Now, I do understand very clearly that because of the time period of the novel—19th century America—and the attempt at staying as authentic as possible to that time period, my issues with how slavery is used and portrayed could be argued as the author’s attempt at retaining a genuine atmosphere and ambiance to that era. However, I have read plenty of other books that take place during the same era, or even much earlier, that didn’t make my skin scrawl the way that Abraham Lincoln: Vampire Hunter did. All in all, it came off as unnecessarily discomforting and prejudiced.
I do want to note that my personal experience with this book will be very different from other people’s experiences, including black readers. Some may feel offended, some won’t, some may not care either way, or have completely other opinions—I’m not speaking for them; I can’t speak for them and that is perfectly okay. My opinion is wholly subjective and my own, and not meant to be taken as the voice for all readers of colour. It’s just my own heart and mind doing its own bloody thing.
Something else that I initially liked about the book were Abe’s personal accounts. There are small sections of his dairy rather than full pages and they are used to compliment specific scenes and scenarios to help the audience gain a feeling for what’s happening. They did feel like they were the authentic voice of Abe Lincoln (not that I knew him personally or anything, ha!) and matched his personality to what I have seen depicted in non-fiction literature. So, in this specific quality, I feel the author did a phenomenal job. In some situations it really flattered the events unfolding, but after a short while, I became immensely frustrated with bouncing between entries and the third-party narration. I strongly believe that the novel would have felt more cohesive and complete, not to mention far more fluid, if it stuck to one style over the other. The switching between the two, especially given some of the inconsistencies with their length, contributed only to making the reading experience pointlessly slow and even repetitive towards the second half. The enforced emphasis of some ideas made me feel like the reader would be too dumb to comprehend what is going on, or what was meant (for example in conversation), so it just needed to be said over and over.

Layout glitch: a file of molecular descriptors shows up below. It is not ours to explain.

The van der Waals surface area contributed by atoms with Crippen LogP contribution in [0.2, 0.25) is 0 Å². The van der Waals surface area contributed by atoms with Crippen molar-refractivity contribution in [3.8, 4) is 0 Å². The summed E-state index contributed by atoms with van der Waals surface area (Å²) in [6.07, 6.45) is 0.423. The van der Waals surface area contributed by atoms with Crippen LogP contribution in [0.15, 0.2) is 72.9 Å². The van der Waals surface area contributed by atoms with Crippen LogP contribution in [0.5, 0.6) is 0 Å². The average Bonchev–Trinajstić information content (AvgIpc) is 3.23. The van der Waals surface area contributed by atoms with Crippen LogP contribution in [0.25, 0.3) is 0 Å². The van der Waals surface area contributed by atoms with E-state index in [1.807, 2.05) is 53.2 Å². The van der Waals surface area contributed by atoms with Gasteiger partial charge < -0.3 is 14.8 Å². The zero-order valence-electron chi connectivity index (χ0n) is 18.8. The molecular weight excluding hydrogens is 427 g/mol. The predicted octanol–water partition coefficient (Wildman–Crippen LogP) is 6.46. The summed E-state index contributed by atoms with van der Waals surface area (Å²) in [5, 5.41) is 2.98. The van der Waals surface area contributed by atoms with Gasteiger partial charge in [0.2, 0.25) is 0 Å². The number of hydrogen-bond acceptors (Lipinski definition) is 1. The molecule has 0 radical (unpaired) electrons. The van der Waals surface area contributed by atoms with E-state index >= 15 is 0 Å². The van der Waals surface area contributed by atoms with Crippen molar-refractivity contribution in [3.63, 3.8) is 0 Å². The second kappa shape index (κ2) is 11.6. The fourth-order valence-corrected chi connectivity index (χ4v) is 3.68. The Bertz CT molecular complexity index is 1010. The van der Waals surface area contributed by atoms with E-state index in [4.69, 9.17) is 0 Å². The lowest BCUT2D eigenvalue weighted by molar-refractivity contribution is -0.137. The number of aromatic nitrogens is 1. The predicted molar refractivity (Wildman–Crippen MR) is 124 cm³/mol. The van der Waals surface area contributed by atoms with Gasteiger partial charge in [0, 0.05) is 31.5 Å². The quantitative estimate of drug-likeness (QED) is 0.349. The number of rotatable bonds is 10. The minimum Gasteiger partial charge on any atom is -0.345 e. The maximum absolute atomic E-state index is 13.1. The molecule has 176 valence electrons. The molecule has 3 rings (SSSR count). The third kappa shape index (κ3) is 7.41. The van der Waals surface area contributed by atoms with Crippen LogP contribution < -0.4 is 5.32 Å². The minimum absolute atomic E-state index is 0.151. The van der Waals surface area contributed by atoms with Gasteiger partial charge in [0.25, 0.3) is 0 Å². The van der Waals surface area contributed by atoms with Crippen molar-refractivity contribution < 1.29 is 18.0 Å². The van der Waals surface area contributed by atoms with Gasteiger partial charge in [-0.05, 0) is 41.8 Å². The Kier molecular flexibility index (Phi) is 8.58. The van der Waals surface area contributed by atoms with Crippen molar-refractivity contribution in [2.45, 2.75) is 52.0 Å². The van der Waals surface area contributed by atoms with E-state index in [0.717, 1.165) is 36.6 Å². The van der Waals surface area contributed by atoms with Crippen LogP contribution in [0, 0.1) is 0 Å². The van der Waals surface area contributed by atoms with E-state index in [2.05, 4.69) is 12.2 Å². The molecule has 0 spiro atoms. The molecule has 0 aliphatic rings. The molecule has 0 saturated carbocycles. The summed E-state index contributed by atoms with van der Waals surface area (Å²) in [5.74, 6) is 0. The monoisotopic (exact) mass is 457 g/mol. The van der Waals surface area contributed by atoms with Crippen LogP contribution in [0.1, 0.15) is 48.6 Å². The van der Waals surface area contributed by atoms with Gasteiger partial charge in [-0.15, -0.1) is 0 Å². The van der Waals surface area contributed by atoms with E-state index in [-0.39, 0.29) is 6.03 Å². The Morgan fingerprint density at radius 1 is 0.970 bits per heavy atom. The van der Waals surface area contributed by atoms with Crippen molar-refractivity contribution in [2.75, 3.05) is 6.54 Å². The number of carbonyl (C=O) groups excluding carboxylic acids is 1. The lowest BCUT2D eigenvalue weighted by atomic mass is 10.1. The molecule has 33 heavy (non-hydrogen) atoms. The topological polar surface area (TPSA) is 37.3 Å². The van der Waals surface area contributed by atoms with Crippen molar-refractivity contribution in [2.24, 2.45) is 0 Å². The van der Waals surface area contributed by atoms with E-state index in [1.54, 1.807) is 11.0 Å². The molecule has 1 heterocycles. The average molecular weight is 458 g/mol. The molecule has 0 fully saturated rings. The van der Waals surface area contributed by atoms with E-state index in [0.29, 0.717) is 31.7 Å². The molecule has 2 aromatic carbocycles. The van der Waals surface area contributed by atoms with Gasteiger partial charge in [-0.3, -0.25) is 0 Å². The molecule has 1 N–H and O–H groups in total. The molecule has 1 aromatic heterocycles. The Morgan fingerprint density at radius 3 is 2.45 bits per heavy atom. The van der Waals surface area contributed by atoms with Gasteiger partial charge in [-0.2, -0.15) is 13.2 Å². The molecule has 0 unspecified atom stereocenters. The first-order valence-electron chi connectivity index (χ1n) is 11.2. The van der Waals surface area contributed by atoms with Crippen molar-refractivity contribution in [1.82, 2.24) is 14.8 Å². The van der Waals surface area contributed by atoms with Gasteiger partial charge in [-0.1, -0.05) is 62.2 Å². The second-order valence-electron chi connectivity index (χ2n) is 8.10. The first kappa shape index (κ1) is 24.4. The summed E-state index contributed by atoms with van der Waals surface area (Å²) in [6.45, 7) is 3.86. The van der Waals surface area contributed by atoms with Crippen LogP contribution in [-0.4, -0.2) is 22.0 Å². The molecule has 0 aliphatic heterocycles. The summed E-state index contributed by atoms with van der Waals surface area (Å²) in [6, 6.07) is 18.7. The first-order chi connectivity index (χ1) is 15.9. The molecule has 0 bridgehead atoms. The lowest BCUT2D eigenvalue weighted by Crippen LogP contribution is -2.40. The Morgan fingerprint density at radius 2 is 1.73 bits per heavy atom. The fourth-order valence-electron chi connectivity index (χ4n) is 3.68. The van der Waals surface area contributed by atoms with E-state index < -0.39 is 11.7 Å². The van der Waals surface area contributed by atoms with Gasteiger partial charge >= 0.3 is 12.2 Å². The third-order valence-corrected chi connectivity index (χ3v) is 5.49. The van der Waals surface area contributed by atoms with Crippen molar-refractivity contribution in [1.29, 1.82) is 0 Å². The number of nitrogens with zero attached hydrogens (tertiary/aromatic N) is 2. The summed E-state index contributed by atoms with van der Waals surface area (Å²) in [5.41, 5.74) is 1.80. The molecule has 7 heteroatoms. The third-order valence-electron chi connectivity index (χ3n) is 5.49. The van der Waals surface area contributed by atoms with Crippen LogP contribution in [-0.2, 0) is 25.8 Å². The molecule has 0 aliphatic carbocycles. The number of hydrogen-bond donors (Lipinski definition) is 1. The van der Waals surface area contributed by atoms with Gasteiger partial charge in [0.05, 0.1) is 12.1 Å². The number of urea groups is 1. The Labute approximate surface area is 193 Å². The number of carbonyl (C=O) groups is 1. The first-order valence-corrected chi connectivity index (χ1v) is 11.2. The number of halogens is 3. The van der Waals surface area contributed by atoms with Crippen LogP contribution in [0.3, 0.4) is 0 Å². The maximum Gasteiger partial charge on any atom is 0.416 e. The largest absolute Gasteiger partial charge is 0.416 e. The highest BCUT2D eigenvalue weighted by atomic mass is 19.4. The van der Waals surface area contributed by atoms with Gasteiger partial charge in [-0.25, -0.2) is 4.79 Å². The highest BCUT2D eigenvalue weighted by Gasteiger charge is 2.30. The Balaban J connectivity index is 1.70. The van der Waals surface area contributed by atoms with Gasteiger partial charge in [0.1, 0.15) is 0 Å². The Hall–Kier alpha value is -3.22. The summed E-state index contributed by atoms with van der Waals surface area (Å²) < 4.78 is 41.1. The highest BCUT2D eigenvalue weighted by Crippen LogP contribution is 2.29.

The writing style also came off obstinate. This may be attributed to the author trying to retain that air of authenticity to the time period, particularly where vernacular, mannerisms, and etiquette are concerned, as well as giving efforts to create an intellective impression, yet the results ended up being forced (again) and boring, even during the fight scenes!
Other minor titbits that killed the fun included uninteresting or clichéd plot twists (some were far too convenient or purposefully included for mere shock value), not nearly as much violence and slaying as I had anticipated, and a godawful sluggish rate of progression. It took me so bleeding long to finish this book! I was in complete shock when it finally did happen because I honestly never believed I’d reach that last page. The only reason I did not DNF it was because I wanted to read about how the assassination would play out. Spoiler alert: it was basic as hell.
Overall, Abraham Lincoln: Vampire Hunter is a supremely average novel with terrible rate of development, unintelligent writing, unoriginal and overused plot twists, with a painfully unnerving use of slavery as a plot mechanic, and you know what? It was still better than the film.
I recommend his novel to people who are fans of American history (Civil War ear) and alternate history stories who are looking for a basic-as-hell romp of supernatural intrigue, and who don’t mind slower paced books. I do not recommend this book if you want something action-heavy and fast-paced, or a story that is super twisted in delicious dark fantasy.
2.75 axes outta 5!